Nestled beside the Indian Ocean and framed by swaying king coconut trees, the resort doubles as a quiet retreat or spirited getaway, with some of the world’s most captivating wildlife and exotic birds in nearby national parks. The island nation boasts a colourful heritage, and its southern coast caters to leisurely exploration with historic temples, quaint fishing villages and secluded beaches.
Beginning at 48 square metres, the guestrooms feature louvered shutters and polished wooden floors that lead to balconies suited for admiring the resort’s lush garden – where peacocks can be spotted roaming the grounds – or ocean vista. Handwoven rugs and ocean blue-coloured panels complement the modern luxury style, and spacious bathrooms are accessorised with stone-clad bathtubs and rain showers.
Each of the 21 suites, ranging in size from 96 to 240 square metres, provides the ultimate in privacy and butler service. Thoughtfully designed with a balcony and oversized rattan furniture to lounge in, the interiors reflect the island’s beauty through vibrant colours and look out to the emerald green hues of the fairways or Indian Ocean. All guests can stay connected with free Wi-Fi.
Spa enthusiasts can indulge at CHI, The Spa, where Ayurvedic treatments are delivered using 100 per cent organic herbs and natural products after a personal consultation with the guest. In all, twelve indoor and outdoor treatment rooms are a haven for stress relieving massages, facials and body treatments, and a treat for the senses.
Golfers can expect to be challenged on the par-70 course at Shangri-La’s Golf and Country Club when it opens in mid June. The resort is the first in Sri Lanka to have its own golf course. Designed by Rodney Wright, it encompasses a revitalized former sapphire mine. Players encounter three zones that present infinity ocean views, wide fairways and testing water and bunker features. Lush vegetation and birdlife can be seen along the 5,584-metre long course of salt-tolerant grass. Eco-friendly attributes include the use of degradable organic balls (filled with fish feed) at the driving rage and an irrigation system that harvests and recycles rain water for the course.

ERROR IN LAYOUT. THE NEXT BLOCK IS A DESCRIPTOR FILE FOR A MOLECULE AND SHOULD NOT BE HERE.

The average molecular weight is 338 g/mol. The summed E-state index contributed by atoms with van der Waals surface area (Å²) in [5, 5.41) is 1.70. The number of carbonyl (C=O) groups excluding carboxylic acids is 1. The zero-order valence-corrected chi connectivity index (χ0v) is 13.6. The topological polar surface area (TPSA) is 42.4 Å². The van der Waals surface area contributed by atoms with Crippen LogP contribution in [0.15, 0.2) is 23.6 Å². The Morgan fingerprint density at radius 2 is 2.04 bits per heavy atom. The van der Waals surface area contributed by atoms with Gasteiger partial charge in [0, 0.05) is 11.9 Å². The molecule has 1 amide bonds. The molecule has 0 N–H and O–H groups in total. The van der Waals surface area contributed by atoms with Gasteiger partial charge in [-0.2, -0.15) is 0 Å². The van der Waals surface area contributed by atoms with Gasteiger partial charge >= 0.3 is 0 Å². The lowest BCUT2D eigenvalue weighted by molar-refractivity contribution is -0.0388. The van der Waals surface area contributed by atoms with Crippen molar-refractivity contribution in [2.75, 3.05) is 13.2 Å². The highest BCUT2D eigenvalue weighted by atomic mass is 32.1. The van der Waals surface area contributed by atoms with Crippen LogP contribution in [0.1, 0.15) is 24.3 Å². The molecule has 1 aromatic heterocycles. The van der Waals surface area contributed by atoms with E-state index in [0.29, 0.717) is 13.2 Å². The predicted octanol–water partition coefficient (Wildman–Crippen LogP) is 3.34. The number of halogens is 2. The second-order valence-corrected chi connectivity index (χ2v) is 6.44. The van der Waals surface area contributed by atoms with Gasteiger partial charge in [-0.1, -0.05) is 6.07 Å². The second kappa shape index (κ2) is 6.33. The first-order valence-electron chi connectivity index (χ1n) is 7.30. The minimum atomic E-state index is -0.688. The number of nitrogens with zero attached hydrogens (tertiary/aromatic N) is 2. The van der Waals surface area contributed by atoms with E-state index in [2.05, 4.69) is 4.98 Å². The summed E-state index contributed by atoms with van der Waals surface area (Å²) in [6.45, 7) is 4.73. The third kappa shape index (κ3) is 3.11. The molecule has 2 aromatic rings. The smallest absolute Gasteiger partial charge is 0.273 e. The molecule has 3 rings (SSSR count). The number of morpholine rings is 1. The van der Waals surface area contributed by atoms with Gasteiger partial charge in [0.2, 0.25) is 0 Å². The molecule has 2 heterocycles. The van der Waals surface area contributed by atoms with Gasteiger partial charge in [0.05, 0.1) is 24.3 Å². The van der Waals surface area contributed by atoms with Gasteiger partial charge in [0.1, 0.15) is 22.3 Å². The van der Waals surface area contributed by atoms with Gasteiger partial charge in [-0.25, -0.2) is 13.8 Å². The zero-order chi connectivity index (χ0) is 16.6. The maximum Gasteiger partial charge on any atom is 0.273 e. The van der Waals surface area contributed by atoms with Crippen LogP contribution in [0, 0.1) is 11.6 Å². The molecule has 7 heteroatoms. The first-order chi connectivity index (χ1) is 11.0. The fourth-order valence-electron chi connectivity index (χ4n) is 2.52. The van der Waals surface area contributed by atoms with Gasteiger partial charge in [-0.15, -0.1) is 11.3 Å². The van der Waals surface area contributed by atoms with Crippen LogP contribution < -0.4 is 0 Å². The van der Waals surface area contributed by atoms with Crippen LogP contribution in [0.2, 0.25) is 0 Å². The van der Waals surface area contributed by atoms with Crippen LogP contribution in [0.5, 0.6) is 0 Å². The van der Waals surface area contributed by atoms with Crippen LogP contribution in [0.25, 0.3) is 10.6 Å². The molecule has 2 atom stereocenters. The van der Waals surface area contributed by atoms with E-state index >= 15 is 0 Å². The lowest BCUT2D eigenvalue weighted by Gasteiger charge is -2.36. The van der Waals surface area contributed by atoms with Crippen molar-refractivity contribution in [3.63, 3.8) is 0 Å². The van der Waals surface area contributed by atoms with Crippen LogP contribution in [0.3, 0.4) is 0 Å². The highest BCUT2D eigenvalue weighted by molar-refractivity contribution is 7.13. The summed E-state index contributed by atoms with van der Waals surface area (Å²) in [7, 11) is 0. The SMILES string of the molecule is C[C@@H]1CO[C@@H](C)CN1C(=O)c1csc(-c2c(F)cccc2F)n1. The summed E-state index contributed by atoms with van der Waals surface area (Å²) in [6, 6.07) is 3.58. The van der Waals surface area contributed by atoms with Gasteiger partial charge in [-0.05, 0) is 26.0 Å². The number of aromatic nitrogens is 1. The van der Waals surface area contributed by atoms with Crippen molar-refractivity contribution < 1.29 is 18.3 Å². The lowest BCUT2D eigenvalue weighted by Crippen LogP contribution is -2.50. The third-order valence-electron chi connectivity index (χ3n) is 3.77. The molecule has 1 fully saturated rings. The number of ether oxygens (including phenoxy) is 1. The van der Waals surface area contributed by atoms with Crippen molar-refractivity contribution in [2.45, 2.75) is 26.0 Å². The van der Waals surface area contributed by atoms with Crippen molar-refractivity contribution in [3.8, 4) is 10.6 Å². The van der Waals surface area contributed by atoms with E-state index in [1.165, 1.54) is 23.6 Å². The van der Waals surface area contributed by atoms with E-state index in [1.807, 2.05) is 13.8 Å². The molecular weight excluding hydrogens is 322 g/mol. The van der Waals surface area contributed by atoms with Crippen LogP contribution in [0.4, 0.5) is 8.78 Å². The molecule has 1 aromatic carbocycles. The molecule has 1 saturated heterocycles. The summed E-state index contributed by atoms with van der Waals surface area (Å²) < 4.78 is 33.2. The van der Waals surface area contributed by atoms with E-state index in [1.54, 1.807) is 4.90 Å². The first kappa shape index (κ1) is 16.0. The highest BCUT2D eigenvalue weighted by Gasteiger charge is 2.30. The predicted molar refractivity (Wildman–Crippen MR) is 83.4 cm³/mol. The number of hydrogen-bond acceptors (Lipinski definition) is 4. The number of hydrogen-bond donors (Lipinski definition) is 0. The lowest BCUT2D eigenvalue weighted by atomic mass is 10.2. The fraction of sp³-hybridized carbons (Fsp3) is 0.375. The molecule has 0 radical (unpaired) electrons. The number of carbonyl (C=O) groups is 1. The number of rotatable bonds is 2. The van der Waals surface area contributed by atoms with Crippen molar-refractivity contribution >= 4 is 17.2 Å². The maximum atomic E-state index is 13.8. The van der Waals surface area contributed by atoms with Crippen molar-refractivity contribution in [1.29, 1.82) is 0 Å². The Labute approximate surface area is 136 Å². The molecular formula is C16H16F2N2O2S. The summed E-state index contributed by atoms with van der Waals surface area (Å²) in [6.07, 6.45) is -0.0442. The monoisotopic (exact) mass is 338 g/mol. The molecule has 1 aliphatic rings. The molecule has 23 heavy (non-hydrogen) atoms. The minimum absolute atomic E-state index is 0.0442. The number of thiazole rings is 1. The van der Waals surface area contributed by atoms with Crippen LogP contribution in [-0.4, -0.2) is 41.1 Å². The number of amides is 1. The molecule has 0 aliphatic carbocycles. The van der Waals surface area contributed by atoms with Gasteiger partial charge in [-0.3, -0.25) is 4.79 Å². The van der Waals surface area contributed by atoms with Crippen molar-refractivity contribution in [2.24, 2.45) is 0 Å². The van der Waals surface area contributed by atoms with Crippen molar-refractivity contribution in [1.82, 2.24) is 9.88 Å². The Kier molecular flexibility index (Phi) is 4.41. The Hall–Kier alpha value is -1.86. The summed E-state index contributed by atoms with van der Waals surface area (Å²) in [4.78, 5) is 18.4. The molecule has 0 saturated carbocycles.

With pleasant temperatures most months of the year, outdoor experiences along nature trails are ideal as is taking up one of the resort’s many recreational pursuits, including beach volleyball, mountain biking and jogging. Enhancing the already extensive list of resort activities is an on-site Health Club offering state-of-the-art fitness facilities, yoga classes and stretching.
In the evening, Kadamandiya Village is transformed to stage scheduled dance, music and Angampora – Sri Lanka’s indigenous martial art – performances amid servings of local cuisine and refreshments.
A selection of four restaurants and bars allow guests to experience a culinary adventure without venturing off property. Among the offerings are Bojunhala for international buffet and Sri Lankan specialities or Sera for hawker-style stalls featuring flavourful cuisines of Southeast Asia. Ulpatha or ‘Watering Hole’ is home to one of the finest selection of malt whiskies, while Gimanhala prepares fresh drinks after morning yoga, all day refreshments and cocktails by candlelight.
Shangri-La’s Hambantota Resort & Spa, Sri Lanka is offering a variety of opening packages, including an all-inclusive offer for two, priced at US$247 per night, valid until 22 December 2016. Room rates start at US$216, single or double occupancy, and include breakfast. The resort can be reached by air from Colombo’s Bandaranaike International Airport and Hambantota’s Mattala Rajapaksa International Airport, which is 35 kilometres away, or by car via a 240-kilometre coastal road.
Shangri-La’s Hambantota Resort & Spa is the first of two Shangri-La hotels in Sri Lanka with the second hotel – Shangri-La Hotel, Colombo – slated to open next year. The group operates two other resorts in the Indian Ocean – Shangri-La’s Le Touessrok Resort & Spa, Mauritius and Shangri-La’s Villingili Resort & Spa, Maldives.